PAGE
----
Many of these bars for American troops with prostitutes were openly government run.

Ex-prostitutes say S. Korea and the U.S. enabled sex trade near bases (New York Times; January 7, 2009

Also, today, Korean prostitution in many countries is quite a big business, and well organized.

In America, Korean girls are deceived, brought into America, forced to do prostitution, and treated like slaves. They are treated very badly. Their passports are taken, their every move is watched by a minder. Their pay is very little. If they make trouble, they are beaten.

All these things are being done today, by Koreans.

Korean Prostitution Business

So what is it with South Koreans? They scream very loudly about things they say Japan did 70 years ago. However, they can these things today themselves?

I have been to Korea several times. I have seen these government sponsored places of prostitution. I have been to Kunsan "Silvertown" an area of prostitute bars.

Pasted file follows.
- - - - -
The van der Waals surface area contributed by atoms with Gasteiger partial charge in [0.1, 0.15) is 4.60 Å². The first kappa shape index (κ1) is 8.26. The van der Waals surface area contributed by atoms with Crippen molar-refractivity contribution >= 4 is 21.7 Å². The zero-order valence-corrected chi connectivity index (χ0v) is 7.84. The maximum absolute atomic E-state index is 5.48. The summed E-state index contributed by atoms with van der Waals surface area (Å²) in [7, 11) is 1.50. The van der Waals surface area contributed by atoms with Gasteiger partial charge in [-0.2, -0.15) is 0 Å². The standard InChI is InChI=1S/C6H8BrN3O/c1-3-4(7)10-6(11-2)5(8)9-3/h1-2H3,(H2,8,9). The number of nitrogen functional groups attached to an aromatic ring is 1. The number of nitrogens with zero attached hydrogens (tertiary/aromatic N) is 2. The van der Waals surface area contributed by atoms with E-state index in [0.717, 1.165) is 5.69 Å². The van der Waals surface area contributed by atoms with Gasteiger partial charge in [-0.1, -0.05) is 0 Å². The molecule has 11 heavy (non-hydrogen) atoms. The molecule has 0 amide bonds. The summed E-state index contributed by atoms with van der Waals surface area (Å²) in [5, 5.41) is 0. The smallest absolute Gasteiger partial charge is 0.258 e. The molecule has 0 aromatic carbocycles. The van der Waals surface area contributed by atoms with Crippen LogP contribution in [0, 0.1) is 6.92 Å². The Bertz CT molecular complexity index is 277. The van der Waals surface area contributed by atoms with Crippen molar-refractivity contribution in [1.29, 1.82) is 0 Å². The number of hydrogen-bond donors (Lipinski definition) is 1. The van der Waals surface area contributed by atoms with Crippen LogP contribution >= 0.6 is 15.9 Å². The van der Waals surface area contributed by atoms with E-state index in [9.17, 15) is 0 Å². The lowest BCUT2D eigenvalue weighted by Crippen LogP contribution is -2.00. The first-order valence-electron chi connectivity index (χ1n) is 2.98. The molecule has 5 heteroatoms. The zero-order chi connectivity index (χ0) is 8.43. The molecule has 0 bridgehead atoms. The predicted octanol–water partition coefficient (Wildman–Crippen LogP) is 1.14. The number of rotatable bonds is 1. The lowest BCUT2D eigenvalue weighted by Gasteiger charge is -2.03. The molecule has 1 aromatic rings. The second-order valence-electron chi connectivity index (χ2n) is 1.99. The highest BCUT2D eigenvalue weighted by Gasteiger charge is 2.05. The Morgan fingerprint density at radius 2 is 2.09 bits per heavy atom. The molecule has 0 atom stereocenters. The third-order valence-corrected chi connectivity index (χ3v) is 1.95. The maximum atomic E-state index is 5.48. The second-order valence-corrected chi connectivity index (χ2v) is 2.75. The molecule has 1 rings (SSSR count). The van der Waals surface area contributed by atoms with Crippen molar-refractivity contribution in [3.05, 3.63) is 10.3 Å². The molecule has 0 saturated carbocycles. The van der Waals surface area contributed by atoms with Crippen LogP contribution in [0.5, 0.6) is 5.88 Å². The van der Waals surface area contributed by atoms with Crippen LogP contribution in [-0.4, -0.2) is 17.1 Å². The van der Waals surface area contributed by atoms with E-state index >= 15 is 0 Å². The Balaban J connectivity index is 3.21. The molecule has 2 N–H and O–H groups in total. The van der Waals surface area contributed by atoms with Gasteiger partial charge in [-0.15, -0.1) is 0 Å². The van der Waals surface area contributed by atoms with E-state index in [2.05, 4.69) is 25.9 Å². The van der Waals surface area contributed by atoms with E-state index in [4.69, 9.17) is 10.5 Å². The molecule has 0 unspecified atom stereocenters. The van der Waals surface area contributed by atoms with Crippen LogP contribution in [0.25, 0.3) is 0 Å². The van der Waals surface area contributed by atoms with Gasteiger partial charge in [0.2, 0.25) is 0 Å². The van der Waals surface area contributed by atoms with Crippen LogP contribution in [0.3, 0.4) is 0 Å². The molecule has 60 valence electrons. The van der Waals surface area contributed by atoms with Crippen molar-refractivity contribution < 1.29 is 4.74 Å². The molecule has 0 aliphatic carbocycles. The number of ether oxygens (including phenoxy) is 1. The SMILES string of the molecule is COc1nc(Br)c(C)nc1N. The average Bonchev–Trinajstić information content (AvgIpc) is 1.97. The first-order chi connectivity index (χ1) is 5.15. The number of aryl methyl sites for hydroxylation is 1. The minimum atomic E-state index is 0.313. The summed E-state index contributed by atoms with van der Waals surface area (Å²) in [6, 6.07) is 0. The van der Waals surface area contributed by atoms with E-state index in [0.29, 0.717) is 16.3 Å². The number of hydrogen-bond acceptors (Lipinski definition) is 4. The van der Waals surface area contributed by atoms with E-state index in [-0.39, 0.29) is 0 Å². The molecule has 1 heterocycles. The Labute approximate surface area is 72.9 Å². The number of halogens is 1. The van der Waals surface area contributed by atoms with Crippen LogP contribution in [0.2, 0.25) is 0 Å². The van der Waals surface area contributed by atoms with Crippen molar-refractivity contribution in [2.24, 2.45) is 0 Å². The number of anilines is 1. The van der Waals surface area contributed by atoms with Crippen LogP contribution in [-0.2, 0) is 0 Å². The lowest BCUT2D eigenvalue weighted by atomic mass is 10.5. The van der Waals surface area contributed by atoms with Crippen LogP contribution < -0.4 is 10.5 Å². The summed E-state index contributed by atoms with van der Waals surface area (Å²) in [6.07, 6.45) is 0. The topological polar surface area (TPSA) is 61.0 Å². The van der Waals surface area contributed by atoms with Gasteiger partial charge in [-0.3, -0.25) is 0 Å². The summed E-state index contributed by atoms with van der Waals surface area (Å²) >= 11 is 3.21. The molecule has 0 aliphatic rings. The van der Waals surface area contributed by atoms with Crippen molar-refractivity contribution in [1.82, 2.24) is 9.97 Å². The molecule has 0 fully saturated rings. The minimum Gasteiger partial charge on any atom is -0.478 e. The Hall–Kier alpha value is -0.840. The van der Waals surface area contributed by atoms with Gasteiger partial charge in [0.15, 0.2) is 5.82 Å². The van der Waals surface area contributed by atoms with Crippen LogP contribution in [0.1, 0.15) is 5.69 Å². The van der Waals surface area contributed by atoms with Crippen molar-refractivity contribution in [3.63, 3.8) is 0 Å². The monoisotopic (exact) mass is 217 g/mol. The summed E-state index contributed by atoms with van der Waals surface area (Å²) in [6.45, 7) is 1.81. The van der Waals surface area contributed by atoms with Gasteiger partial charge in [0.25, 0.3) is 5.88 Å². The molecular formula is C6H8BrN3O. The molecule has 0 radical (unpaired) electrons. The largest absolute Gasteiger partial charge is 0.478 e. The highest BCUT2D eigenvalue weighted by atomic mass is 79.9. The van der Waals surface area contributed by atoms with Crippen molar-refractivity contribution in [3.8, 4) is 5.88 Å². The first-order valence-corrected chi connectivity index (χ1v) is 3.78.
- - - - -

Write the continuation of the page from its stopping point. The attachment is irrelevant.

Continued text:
A bar street in Kunsan silvertown

It was a walled compound, a Korean uniformed government security guard, and a uniformed US Air Force Air Policeman were at the gate.

This means the US government was aware of what was going on.

In Korea, many Koreans would tell me how terrible Japan was in the war to Korea.

Well, the fact is, I am very knowledgeable about the Second World War. In my opinion, the country that suffered the most was Poland. 25% of Poland's people were killed, and it was invaded by both Germany and Russia. Many terrible battles were fought on Polish soil.

But if I talked to my Korean friends about this, they would get very angry. They would insist that their experience was the worst of the war.

And it is this aspect of Korean people that I find difficult. Certainly, there were some harsh aspects to Japan's occupation of Korea. However, Korean elites cooperated with Japan. And the anti Japanese guerrilla movement was very small, and never had any real support inside Korea. They spent most of their time in Manchuria.